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The SSH (Secure Shell) protocol allows for secure access between users over an unsecured network through a proprietary encryption protocol. Tatu Ylonen, a Finnish university student, devised SSH in 1995 in response to a password-sniffing attack on his university's network. Ylonen went on to found SSH Communications Security, where he partnered with the Internet Engineering Task Force (IETF) for formal standardization.

SSH quickly replaced the text-based, insecure Telnet protocol as the preferred method for remote access. It was also a significant improvement for file transfers over less secure methods like FTP.

Easy Universal SSH Configuration

Most major operating systems permit SSH functionality by default through simple configuration changes. On a Mac, for example, the user can start an SSH server and enable remote login through the Shared Preferences Panel. Similar configuration settings exist in other popular operating systems like Windows.

After configuring SSH settings, users interact with a solution that provides SSH client access, set up to encrypt shared data across the SSH server.

How is SSH Used?

SSH connections are most commonly used for:

  • Secure file transfer
  • Terminal access
  • Remote admin functions
  • Port forwarding

The overarching role SSH plays is to create a secure pathway for sharing data across an insecure network. Typically, the insecure network is the Internet at large. SSH protects data through the use of encrypted authentication keys.

How Does SSH Work?

To understand SSH encryption for file transfers, imagine two users passing a briefcase (or shell) containing sensitive data across a public space.

The first user places data inside the briefcase, locks it with his own lock, and then ships the data to the second user. When the second user receives the briefcase, he cannot access the data yet. Instead, he adds his own lock to the briefcase and sends the briefcase back.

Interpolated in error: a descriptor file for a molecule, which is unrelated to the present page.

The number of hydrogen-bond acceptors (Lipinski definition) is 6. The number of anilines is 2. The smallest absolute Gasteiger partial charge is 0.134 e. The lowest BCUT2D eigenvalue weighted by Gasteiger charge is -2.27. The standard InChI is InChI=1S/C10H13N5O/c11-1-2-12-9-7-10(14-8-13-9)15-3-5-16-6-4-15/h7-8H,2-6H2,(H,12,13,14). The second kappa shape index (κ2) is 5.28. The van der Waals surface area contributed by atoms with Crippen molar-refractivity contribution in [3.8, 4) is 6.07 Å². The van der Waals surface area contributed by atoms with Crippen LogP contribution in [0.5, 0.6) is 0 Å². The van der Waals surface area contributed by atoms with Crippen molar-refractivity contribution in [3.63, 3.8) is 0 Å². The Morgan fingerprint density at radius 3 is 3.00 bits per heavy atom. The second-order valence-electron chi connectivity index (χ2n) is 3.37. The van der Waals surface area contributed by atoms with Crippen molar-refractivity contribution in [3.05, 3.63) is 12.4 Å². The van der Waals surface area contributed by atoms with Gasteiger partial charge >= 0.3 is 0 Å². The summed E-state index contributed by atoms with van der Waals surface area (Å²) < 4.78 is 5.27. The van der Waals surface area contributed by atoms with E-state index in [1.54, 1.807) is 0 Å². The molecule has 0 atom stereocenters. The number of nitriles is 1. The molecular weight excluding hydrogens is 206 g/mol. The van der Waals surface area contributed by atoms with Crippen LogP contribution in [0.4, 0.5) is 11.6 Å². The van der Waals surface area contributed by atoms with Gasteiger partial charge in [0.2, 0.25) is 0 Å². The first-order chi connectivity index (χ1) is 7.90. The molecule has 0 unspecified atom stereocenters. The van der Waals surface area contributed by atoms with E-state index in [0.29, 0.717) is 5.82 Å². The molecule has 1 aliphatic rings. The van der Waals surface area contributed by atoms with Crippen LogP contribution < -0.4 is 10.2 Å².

When the first user receives the briefcase, now with two locks, he unlocks his own lock and sends it back again. Now, the second user can unlock his lock to access the data.

The data is locked securely within the briefcase the entire time it's in transit. While other people on the network might be able to see that data is being shared, only the two users connected through SSH can access it.

Similar processes apply to remote access applications and local & dynamic port forwarding, where data is securely tunneled around a network's firewall. Tunneling allows users to port in to work from home through local port forwarding. Dynamic port forwarding allows access to the Internet through a user's home computer while they are logged into a network that is blocking online access.

SSH Security

SSH is secured with strong authentication and encryption technology. The protocol uses a client-server model where the connection is established when the SSH client connects to the SSH server. Once established, an SSH client-server connection encrypts and transmits data according to the parameters established during setup.

SSH Encryption

The SSH client uses public key cryptography to verify the SSH server's identity. Then, the SSH protocol secures the exchanged data by using secure symmetric encryption (often AES encryption) and “hashing algorithms."

SSH Authentication

There are several ways to authenticate users. The most common methods involve passwords and public key authentication.

Public key authentication uses a cryptographic key pair composed of a public key and a private key. The public SSH key is configured on an SSH server to authenticate access and allow access to users who have a copy of the private SSH key.

This key-based authentication process is commonly found in automated systems and often used to integrate applications. Many organizations create a large number of SSH keys that must be carefully tracked.

The SSH protocol generates keys with symmetric encryption, commonly using the Advanced Encryption Standard (AES). The SSH protocol also uses Standard Hash Algorithms (SHA) to protect transmissions.

SSH Precautions: Terminate Old Keys

Although cumbersome, it's essential to manage and protect an organization's SSH keys.

SSH keys should be protected at least as well as user passwords are protected. Like passwords, SSH keys should be updated and terminated on a regular schedule and whenever an employee leaves a role.

In fact, an estimated 90 percent of SSH keys are unused but still active. These unused keys are vulnerable to outside access if they are not adequately managed or terminated.